• Anonymous

    These people should be locked up and away from people’s families. If you are a sex offender you have lost your right and privilege to be free. What is worse is by allowing these people to remain with the population you allow for murders and rapes to occur. For example the late Chelsea King who was a 17 year old from San Diego who was jogging was murdered and possibly raped. No one should be murdered and possibly raped because they are jogging in their community. Zero tolerance for these sick, unbalanced, disgusting individuals. Lock them up and keep the rest of us safe!

  • eunicia cantu

    Our legal system’s should just put sex offenders away, these inhumans are destroying our children’s lifes and our life too.

  • e

    I was only 18 at the time and I went online to chat. I was home for the weekend from my first day of college. While on line I describe myself as being an 18 year old college freshman. A girl starts iming me and says that she likes smart guys. I asked her how old she was and she said 16. I looked at her pictures and she looked 16 and in my state the law requires that individual not be more than 4 years older than the other person. So we talk off line and then we meet up. We went back to my dorm and we started to mess around, but before anything could get too intense my roomate came back so I presided to take her home. The next day I get a call from her parents and it turns out the girl is really fucking 13, but Ignorance of age is no excuse because society thinks girls don’t lie about their ages. Wtf? I end up stuck with an over zealous prosecutor who gives me a plea to a class g felony with all of the 2 years on probation. Since this event I have received my mba, I volunteer in the community, I am part of two honors societies, but yet I have to register as a tier 2 sex offender. People are assessed into their tiers in the state of delaware by the conviction and not by the facts surrounding the case. If they would assess everyone on an individual level then their wouldnt be 750,000 sex offenders nation wide. The country has U.S. marshalls looking for 100,000 of them and all this does is leave our boarders unprotected. Research has proven that 90% of people who commit sex offenses are known by their victimes. 1.5-5% of sex offenders reoffend compared to other crimes this is the lowest recidism rate. Now if you take 20 of the worst possible cases like the AG does and then yeah the recidism rate is much higher. 95% of all new sex offenses happen from people who are not on the sex offender registry, but when a sex offender does reoffend the media uses sensationalism to scare society. Since the increase of the registry regulations, the amount of sexual crimes in this country has gone up. If we are going to have a registry that protects that public then we need to assess people on an individual basis. People are on the registry as young as 9 years old in delaware. Also many people have a misconception about the registry. Everyone thinks that all of the people on the registry are rapists, people who look at child porn and chid molestors, but this is wrong. There people who moon, streak, expose themselves, romeo, and juliet cases, and plenty of occassions of girls lying about their ages. If I was one year younger I wouldnt have been prosecuted. I didn’t have sex, but the prosecutor was over zealous. Before and after this incident I haven’t been in anymore trouble. I went for a pardon, but it’s during an election year so the assholes politicians tell me that I made a compelling case, but to come and see them in 18 months. Wtf? I am tired of beng on this God awful list with real monsters. I just want my life back. I have learned not to trust anyone and that the law is in black in white when society lives in the grey. The next time any of you looks on the registry look at the age of the convict, the age of the victim, and see if there was any force because the list doesn’t tell you what happened. The legislatures don’t want you to know that there are cases like mine because they wouldn’t be able to scare all of the ignorant people of this so called great nation.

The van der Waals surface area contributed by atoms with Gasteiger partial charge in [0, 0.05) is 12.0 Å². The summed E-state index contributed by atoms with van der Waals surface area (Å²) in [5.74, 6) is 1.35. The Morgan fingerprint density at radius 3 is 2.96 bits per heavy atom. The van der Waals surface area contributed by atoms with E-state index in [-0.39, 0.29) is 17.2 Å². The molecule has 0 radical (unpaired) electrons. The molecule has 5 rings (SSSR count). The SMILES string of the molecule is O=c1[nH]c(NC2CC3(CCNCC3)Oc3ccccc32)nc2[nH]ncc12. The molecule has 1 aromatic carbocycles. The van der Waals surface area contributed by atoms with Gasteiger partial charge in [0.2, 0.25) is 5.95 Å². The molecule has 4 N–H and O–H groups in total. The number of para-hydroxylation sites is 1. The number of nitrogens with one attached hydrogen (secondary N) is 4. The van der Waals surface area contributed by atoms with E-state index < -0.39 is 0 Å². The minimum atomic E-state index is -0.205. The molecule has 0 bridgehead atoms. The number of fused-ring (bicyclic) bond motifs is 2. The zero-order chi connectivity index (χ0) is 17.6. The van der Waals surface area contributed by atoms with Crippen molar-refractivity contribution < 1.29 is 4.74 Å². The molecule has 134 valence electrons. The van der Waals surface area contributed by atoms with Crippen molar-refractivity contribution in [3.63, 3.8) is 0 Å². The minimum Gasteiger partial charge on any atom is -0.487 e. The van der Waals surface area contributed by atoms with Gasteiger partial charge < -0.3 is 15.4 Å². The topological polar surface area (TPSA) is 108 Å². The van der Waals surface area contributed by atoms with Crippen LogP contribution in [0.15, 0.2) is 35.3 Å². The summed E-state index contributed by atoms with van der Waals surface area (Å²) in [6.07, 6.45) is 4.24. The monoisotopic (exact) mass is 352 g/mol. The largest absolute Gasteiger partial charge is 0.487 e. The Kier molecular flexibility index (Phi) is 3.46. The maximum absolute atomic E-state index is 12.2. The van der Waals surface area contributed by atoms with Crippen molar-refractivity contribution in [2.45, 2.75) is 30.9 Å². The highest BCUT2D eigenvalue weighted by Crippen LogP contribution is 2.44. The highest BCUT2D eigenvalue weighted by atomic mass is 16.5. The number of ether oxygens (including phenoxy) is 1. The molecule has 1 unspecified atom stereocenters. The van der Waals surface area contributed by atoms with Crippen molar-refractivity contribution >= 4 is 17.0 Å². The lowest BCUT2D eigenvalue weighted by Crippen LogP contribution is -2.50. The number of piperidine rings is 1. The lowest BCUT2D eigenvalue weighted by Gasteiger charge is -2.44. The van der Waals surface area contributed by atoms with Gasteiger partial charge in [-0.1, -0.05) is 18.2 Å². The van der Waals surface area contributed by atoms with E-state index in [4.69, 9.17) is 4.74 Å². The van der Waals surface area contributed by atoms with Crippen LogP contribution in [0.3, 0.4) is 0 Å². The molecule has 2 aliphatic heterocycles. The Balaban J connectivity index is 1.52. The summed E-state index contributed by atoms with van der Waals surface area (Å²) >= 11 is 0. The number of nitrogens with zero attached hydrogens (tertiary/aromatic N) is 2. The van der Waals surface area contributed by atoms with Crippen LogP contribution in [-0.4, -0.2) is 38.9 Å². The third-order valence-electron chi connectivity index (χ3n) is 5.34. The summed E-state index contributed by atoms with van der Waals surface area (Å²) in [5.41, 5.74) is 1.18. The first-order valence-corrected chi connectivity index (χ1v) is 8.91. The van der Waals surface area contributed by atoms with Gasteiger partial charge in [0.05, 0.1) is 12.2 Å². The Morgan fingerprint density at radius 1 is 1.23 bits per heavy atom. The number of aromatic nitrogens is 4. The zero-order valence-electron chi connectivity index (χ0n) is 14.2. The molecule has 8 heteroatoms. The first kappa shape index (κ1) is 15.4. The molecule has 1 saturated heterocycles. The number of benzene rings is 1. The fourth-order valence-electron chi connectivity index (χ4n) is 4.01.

“They came first for the Communists,

    and I didn’t speak up because I wasn’t a Communist.

    Then they came for the trade unionists,

    and I didn’t speak up because I wasn’t a trade unionist.

    Then they came for the Jews,

    and I didn’t speak up because I wasn’t a Jew.

    Then they came for me

    and by that time no one was left to speak up.”